“The Divine Institution of Marriage” An overview of LDS Involvement in Prop 8

 
Published: May 31, 2013 share

By Stephanie Marquez, Development and Alumni Relations Coordinator

 

On Tuesday, May 28, the TJSL Alumni Association hosted a general MCLE presentation, moderated by Lacy J Lodes ‘08, and presented by Professor Kaimipono Wenger.

 

The discussion was an overview of Wenger’s recently published article entitled “The Divine Institution of Marriage”: An Overview of LDS Involvement in the Proposition 8 campaign. Several alumni gathered in a TJSL classroom for the presentation while eleven other alumni joined via the internet.

 

“Professor Wenger did a great job!,” said presentation attendee David Gibbs ‘12. “I felt that Professor Wenger’s presentation was timely and informative; he did a great job of sticking to facts without any perceived bias.”
 

Professor Wenger gave a brief background on Proposition 8 and the timeline leading up to its passage and the litigation that currently continues. California voters approved Proposition 22, in 2000, which amended state law to permit marriage only between opposite-sex couples. In 2004, the city of San Francisco began issuing marriage licenses to approximately 4,000 same-sex couples.  According to Professor Wenger this eventually provoked the creation of Proposition 8. Proposition 8 was a California ballot proposition that passed in November 2008, which provides that “…only marriage between a man and woman is valid or recognized in California”. 
 

“It was such a wonderful event,” said moderator Lacy J Lodes.  “I understand there was a bit of controversy, however, the presentation was not meant to be persuasive. This presentation highlights the work of our professor. Professor Wenger discussed his most recent published works.”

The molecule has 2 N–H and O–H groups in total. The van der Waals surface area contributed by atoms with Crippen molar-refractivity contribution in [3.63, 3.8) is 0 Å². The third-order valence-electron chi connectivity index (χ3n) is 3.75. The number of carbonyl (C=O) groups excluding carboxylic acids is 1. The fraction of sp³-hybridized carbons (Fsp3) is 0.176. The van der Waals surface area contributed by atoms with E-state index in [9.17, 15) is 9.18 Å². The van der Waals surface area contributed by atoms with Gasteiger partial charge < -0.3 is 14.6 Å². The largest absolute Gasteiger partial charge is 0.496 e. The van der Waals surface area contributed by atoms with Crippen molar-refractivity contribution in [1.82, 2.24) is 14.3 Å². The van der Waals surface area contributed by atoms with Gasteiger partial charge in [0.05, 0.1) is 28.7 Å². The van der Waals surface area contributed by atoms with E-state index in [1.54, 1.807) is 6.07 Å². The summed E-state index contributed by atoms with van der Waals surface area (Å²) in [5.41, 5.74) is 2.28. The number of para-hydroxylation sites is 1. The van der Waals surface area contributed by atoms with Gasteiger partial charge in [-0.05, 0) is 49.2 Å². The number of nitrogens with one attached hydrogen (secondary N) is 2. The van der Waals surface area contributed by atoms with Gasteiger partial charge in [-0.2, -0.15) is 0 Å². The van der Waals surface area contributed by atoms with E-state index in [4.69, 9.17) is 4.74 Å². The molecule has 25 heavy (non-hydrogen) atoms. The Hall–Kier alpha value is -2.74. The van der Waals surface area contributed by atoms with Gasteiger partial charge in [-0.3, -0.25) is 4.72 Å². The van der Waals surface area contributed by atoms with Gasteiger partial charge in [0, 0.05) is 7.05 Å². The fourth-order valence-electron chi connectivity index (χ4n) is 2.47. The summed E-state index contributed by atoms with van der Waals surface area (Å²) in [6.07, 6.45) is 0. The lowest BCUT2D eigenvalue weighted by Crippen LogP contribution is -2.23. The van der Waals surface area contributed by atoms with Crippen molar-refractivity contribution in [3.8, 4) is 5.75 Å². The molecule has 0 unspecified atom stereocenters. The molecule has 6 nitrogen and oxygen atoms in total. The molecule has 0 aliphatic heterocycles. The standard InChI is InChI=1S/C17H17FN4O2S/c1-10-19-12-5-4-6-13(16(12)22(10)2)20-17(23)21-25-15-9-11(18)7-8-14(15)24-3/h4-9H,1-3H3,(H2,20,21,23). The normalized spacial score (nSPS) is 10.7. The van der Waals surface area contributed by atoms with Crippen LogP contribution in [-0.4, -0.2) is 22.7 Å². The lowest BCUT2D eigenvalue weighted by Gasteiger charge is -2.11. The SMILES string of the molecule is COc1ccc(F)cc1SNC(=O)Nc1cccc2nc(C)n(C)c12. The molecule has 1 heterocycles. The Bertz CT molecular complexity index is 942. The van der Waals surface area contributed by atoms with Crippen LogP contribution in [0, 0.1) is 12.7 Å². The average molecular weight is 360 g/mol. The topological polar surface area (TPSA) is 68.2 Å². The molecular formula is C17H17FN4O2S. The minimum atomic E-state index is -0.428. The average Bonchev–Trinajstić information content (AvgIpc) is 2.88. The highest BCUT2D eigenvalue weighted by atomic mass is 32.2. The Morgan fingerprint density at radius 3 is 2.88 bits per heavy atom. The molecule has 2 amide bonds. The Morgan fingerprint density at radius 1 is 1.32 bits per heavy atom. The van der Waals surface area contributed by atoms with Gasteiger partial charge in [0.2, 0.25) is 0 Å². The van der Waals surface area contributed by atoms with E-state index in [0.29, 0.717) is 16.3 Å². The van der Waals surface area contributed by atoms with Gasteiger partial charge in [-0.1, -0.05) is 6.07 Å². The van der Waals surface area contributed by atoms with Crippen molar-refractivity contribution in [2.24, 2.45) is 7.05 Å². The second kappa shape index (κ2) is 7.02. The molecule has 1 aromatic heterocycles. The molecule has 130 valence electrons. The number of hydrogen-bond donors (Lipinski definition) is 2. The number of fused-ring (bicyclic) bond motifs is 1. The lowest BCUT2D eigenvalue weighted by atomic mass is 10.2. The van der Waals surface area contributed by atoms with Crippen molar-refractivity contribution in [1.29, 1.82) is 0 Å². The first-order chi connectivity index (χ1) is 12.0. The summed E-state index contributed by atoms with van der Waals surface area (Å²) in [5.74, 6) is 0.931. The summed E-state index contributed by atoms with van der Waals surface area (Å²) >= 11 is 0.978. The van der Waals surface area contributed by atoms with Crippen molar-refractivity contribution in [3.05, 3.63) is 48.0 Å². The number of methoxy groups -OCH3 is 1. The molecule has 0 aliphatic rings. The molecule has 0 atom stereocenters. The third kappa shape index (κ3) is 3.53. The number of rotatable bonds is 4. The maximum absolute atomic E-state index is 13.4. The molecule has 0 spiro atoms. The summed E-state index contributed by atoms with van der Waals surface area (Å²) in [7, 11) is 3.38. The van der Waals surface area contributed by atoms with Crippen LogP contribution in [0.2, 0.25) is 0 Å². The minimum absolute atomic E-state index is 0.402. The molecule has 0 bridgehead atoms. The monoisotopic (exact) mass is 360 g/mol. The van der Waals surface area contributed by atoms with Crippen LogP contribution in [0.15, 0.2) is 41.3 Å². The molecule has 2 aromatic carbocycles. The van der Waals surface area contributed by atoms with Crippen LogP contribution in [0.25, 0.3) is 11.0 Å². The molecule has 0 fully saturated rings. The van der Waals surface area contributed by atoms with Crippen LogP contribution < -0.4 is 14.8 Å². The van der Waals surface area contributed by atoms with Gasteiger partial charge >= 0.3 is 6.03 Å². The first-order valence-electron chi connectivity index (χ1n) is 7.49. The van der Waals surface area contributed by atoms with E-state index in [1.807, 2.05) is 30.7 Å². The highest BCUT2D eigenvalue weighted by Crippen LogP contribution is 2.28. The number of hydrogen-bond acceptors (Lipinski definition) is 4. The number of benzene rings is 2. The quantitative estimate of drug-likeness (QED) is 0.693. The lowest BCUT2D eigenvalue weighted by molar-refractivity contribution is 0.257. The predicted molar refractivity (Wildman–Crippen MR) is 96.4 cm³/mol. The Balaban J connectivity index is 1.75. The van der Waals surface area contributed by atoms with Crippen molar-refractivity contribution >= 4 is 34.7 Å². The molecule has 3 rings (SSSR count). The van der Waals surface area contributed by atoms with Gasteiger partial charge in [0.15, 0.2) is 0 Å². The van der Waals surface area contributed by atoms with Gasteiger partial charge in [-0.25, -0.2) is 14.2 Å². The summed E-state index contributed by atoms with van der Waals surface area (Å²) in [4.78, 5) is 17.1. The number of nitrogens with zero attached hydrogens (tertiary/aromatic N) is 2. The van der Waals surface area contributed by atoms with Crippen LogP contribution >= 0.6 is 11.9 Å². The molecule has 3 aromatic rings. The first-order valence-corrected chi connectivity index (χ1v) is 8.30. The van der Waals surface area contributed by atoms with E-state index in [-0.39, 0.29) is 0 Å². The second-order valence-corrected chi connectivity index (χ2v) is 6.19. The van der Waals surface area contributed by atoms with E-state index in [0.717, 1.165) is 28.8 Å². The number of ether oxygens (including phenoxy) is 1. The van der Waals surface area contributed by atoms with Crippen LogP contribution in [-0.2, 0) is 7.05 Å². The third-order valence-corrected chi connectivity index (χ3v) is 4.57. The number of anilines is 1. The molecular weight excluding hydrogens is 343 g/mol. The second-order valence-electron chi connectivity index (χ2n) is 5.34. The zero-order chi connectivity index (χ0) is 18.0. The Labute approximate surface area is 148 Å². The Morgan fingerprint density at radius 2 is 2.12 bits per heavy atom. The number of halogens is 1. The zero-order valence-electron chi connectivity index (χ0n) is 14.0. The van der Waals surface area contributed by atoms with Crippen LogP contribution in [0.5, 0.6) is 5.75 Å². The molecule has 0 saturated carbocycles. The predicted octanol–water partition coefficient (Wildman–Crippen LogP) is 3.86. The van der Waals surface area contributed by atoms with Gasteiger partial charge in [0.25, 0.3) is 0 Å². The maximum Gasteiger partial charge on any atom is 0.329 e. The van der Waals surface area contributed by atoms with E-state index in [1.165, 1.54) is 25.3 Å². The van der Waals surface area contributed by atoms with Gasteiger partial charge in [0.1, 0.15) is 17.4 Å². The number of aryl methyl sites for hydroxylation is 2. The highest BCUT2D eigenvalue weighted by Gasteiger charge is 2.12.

According to Professor Wenger, historically the LDS Church did not get heavily involved in political movements; however the 2008 California Proposition 8 was of particular interest because it was considered an issue of morality. Wegner stressed that this issue of morality, among other issues, was one of the reasons the LDS Church decided to launch a campaign supporting the passage of Prop 8. Professor Wenger described a letter that was read to all LDS (The Church of Jesus Christ of Latter - Day Saints) Churches named “Preserving Traditional Marriage and Strengthening Families” (Letter of June 9, 2008). Professor Wenger explained that letter was followed by the Press Release of August 13, 2008 titled “The Divine Institution of Marriage”.
 

“The presentation provided a brief history of the struggle for marriage equality in California and the involvement of the LDS church in that struggle,” said Gibbs. “Professor Wenger did a good job of explaining both the pro and anti-marriage equality positions, including the legal arguments of the LDS church. He parsed each legal argument and discussed whether they were based on sound legal theory. He also explained why calls for removing the LDS church's tax exempt status are unfounded.”
 

When discussing the LDS Church member involvement, Professor Wegner quoted the June 2008 letter that was read to all members, “We ask that you do all you can to support the proposed constitutional amendment by donating of your means and time to assure that marriage in California is legally defined as being between a man and a woman.” According to Professor Wegner church members participated in a variety of publicity efforts such as door-to-door get-out-the-word campaigns. Wegner stated that an estimated $20 million dollars in individual member donations was raised by the LDS Church.